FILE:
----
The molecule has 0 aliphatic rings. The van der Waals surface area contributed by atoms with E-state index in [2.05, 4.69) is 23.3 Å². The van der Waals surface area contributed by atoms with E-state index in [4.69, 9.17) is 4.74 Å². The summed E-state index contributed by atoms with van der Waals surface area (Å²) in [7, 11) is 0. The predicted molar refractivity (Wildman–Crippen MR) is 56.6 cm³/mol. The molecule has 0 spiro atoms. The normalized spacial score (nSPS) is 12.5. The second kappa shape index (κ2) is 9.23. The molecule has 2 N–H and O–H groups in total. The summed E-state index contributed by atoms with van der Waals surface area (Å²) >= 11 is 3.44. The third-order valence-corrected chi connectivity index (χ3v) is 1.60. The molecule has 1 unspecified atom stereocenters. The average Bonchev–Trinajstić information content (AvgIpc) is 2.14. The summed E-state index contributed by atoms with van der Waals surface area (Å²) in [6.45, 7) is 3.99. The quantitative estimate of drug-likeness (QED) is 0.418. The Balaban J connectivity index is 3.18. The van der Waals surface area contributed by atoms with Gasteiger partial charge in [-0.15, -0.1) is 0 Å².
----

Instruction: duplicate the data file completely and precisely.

The molecule has 0 aliphatic rings. The van der Waals surface area contributed by atoms with E-state index in [2.05, 4.69) is 23.3 Å². The van der Waals surface area contributed by atoms with E-state index in [4.69, 9.17) is 4.74 Å². The summed E-state index contributed by atoms with van der Waals surface area (Å²) in [7, 11) is 0. The predicted molar refractivity (Wildman–Crippen MR) is 56.6 cm³/mol. The molecule has 0 spiro atoms. The normalized spacial score (nSPS) is 12.5. The second kappa shape index (κ2) is 9.23. The molecule has 2 N–H and O–H groups in total. The summed E-state index contributed by atoms with van der Waals surface area (Å²) >= 11 is 3.44. The third-order valence-corrected chi connectivity index (χ3v) is 1.60. The molecule has 1 unspecified atom stereocenters. The average Bonchev–Trinajstić information content (AvgIpc) is 2.14. The summed E-state index contributed by atoms with van der Waals surface area (Å²) in [6.45, 7) is 3.99. The quantitative estimate of drug-likeness (QED) is 0.418. The Balaban J connectivity index is 3.18. The van der Waals surface area contributed by atoms with Gasteiger partial charge in [-0.15, -0.1) is 0 Å².